Time for a new furnace?

I have a very old, very large Bryant furnace (circa 1938) in my basement. Last spring, near the end of the heating season, I noticed a gassy smell when the furnace first fired.
Today I had the unit examined by a technician from a local (reputable) repair company. When we turned the furnace on, his CO meter went insane as we approached the front of the unit.
Now, the trouble is that he couldn't find the source of the "leak." It seemed to him that the burned gases weren't reaching the flue properly. It could be that there's a blockage in the heat exchanger or the exhaust pipes. Or there could be a crack in the heat exchanger itself. (It's just not possible to get a full view of the exchanger without taking part of the furnace apart.)
I'm trying to decide on options. Should I just get a new furnace? Or should I pay the furnace company a fair bundle to disassemble the unit and look for a block or leak? Will exchangers that are approaching their 70th birthday even come apart, so we can look for blockage?
If a new unit is need, what's the ballpark price in the Pittsburgh region? (The old, 1938, ratings were 200,000 BTS in and 160,000 BTUs out. But several furnace folks have told me that a new unit wouldn't need to be anywhere near as robust, because newer furnaces lose less of their heat up the chimney.)
Thanks.
----------- Brian E. Clark
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Or it could be a bird nest on the of the flue.

At that age, it is risky to try to disassemble anything. Rust, corrosion, frozen bolts,

I can't help you.
(The old, 1938, ratings were 200,000 BTS in

True. Your heating contractor can do the calculations to determine just how big a unit you need.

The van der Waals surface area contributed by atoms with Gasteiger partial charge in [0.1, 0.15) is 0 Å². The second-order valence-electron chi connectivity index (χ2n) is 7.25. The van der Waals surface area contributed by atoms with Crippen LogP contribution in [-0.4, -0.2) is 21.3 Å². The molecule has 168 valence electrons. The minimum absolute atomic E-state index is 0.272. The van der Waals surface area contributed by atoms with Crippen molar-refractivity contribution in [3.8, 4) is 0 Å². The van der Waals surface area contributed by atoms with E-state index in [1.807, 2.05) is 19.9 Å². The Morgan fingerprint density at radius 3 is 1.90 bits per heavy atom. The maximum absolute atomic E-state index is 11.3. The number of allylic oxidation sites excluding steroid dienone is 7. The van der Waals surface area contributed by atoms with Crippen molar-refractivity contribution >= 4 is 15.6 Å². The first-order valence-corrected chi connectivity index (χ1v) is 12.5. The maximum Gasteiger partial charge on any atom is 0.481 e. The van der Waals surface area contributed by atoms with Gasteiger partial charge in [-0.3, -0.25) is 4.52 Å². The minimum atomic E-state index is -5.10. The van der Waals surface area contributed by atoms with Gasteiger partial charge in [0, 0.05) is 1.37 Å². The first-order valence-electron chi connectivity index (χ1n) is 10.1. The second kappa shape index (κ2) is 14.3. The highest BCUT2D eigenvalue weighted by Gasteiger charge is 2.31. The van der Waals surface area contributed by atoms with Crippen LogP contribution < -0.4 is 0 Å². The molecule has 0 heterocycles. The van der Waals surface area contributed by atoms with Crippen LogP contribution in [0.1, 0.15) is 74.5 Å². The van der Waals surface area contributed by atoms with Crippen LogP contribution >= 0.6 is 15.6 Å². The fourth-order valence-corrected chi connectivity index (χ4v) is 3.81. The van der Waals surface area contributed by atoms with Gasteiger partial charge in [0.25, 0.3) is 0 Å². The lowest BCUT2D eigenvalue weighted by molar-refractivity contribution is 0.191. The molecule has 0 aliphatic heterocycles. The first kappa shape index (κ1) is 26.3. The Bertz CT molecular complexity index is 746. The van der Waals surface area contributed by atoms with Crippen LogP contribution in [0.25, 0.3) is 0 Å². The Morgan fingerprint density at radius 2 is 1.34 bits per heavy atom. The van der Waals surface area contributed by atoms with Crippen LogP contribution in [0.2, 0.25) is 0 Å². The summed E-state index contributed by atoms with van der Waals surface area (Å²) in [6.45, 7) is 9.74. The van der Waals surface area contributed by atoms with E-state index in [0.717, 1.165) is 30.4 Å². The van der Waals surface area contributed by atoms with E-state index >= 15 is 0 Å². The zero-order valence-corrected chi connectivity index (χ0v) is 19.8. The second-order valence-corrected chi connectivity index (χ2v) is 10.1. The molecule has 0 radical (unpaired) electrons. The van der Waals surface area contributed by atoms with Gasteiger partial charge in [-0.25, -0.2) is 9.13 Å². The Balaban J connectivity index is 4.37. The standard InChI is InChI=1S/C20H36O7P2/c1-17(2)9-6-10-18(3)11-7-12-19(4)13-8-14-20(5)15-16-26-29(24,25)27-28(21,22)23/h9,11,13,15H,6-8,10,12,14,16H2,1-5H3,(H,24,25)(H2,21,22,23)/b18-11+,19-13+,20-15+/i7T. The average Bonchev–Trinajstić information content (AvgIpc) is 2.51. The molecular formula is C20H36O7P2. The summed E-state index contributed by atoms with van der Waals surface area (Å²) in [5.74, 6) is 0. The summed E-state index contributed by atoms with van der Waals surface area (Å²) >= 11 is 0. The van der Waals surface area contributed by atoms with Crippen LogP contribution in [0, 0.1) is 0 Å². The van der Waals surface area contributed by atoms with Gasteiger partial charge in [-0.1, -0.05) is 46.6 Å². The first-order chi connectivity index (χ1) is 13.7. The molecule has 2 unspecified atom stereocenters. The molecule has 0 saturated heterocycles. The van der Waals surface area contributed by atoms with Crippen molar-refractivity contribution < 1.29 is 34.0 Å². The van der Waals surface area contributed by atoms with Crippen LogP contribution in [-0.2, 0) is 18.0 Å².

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On Wed, 21 Sep 2005 22:08:48 -0400, Brian E. Clark
67 years for any piece of equipment has already more than earned its keep. Replace it with a new unit, and with that, the ability to find parts to upkeep it in top working order. This also allows you to check the heating ducts and trunking for integrity and clean them. Repairing the old unit only delays the inevitable.
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How long do you expect to remain at this place? Ignoring repair costs, just the savings in energy will justify a new furnace over not too many years. This furnace may be something like 60% efficient and replacing it with a 92% efficient furnace would mean of savings of 1/3 your yearly energy cost. [Can someone give a better estimate of how much he would save on energy?]
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wrote:

Inserted.
Sixty percent efficient? It may have been that when it was installed.

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I think 60% efficient is extremely optomistic. Emphasis on extreme.
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